First, we must be intentional about our coaching. Great coaches don’t leave things to chance.

Coaches of Significance are still competitive, and they want to win as much as anyone else. In fact, by focusing on significance you can be even more competitive.

You have to love learning, teaching, and coaching the specifics of your game—skills, techniques, & strategies. And while it may not seem to be 100% fair, how you handle this aspect of coaching is how you will be judged by others as to whether or not you are credible as a coach.

You and your kids love your sport; enjoy that shared love with one another.

You must take the name “Coach” and treat it with the respect and responsibility it deserves. Believe it or not, every coach in the world is impacted by how you handle your role as a coach. People who have had experiences with coaches like those in the headlines above feel far differently about coaches than people who have never had negative experiences like those.

Trust is the key ingredient for you as a leader, and it will allow you to impact your kids in so many more ways than if you only focus on winning some contests in a sports season. The trust you establish with your players will allow you to have an impact on them that reaches much further than this sport and this season.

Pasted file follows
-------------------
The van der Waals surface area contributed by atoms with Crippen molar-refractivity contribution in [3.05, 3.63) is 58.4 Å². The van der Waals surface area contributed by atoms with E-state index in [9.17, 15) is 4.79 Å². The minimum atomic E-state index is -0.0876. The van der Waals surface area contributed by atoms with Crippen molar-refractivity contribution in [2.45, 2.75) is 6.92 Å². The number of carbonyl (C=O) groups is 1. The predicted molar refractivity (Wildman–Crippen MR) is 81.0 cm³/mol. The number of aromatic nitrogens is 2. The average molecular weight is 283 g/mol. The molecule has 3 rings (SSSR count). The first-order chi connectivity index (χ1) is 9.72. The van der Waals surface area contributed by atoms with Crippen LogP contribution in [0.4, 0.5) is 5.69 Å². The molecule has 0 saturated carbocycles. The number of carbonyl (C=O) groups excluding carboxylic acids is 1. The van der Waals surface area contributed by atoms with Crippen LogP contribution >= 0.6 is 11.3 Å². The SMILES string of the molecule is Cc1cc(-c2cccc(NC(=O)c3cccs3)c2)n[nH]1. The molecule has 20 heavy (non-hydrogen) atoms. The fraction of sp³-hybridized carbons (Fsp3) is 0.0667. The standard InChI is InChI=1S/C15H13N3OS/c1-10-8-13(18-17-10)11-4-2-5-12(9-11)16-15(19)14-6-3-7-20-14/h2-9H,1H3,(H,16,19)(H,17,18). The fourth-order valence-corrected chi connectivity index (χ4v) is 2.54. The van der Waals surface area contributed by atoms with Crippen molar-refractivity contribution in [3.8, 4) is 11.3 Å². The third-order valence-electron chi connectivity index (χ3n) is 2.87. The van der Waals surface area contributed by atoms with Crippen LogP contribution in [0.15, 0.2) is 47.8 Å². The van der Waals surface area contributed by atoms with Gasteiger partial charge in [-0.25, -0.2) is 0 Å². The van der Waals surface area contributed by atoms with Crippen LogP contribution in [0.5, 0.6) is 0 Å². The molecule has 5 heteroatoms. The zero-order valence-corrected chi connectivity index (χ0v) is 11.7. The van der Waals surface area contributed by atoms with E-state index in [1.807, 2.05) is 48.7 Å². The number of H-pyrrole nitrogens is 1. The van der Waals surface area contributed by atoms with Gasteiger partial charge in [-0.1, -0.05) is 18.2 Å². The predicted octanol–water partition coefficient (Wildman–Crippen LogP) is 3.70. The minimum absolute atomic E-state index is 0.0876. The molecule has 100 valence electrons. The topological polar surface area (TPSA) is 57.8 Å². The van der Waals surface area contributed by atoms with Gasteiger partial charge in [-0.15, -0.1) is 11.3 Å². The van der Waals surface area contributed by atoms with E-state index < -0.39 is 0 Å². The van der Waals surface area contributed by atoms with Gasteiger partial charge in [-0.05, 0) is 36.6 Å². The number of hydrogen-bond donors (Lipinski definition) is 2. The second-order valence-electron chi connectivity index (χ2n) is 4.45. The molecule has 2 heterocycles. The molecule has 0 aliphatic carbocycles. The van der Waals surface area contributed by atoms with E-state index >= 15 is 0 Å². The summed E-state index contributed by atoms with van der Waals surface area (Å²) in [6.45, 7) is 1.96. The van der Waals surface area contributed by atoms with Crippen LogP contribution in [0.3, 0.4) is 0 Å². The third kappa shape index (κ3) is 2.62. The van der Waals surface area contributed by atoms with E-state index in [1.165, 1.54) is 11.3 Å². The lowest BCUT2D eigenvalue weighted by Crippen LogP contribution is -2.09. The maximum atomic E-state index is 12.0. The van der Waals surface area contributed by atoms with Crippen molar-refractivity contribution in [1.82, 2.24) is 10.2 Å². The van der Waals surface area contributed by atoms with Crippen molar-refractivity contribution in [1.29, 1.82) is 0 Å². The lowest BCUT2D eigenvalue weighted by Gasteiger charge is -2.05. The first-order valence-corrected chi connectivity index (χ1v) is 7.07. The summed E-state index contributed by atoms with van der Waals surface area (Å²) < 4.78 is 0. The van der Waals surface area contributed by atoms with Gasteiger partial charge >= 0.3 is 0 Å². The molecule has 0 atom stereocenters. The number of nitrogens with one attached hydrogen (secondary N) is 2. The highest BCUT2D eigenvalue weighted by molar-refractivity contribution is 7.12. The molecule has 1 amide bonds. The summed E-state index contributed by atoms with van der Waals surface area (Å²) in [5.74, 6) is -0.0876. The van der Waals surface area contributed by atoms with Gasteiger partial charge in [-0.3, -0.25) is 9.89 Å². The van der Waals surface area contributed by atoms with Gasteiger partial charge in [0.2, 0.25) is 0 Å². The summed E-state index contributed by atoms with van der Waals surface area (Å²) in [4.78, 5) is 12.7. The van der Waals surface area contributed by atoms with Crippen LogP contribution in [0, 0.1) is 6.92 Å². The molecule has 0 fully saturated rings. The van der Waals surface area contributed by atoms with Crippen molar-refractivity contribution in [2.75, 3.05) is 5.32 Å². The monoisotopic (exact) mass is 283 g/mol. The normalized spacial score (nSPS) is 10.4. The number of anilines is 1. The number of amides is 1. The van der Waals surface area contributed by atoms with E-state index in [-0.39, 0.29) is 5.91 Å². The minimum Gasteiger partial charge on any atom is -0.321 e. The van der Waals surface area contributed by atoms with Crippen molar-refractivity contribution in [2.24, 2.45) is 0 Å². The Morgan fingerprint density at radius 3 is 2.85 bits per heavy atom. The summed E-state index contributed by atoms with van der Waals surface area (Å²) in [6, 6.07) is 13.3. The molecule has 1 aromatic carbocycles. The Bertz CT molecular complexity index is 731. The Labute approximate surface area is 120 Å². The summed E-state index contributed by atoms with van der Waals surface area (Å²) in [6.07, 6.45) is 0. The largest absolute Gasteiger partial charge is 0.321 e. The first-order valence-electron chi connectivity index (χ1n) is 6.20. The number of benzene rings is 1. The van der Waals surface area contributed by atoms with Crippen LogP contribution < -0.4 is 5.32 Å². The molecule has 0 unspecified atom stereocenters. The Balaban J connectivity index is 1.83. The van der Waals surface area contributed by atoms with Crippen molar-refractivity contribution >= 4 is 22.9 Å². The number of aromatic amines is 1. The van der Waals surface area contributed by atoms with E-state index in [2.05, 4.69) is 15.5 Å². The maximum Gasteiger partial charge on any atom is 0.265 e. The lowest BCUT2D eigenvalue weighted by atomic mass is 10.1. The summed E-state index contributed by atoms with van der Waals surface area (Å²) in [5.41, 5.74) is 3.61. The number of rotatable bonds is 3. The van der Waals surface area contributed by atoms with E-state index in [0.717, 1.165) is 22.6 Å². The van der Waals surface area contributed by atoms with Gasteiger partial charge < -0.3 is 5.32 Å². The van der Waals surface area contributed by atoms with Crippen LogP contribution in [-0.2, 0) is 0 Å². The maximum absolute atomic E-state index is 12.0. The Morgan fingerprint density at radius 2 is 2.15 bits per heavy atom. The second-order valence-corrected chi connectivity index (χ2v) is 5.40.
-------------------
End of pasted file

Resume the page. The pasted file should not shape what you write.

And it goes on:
The best coaches purposefully work to develop great team cultures. They understand that if they are going to create a positive, successful sports experience for kids, focusing on building a great team culture is far more important and impactful than focusing on winning contests.

They also realize that the most important element of their role as a coach is to focus on teaching and modeling character traits that their athletes can then take with them on into their lives that will help them become positive, productive members of society.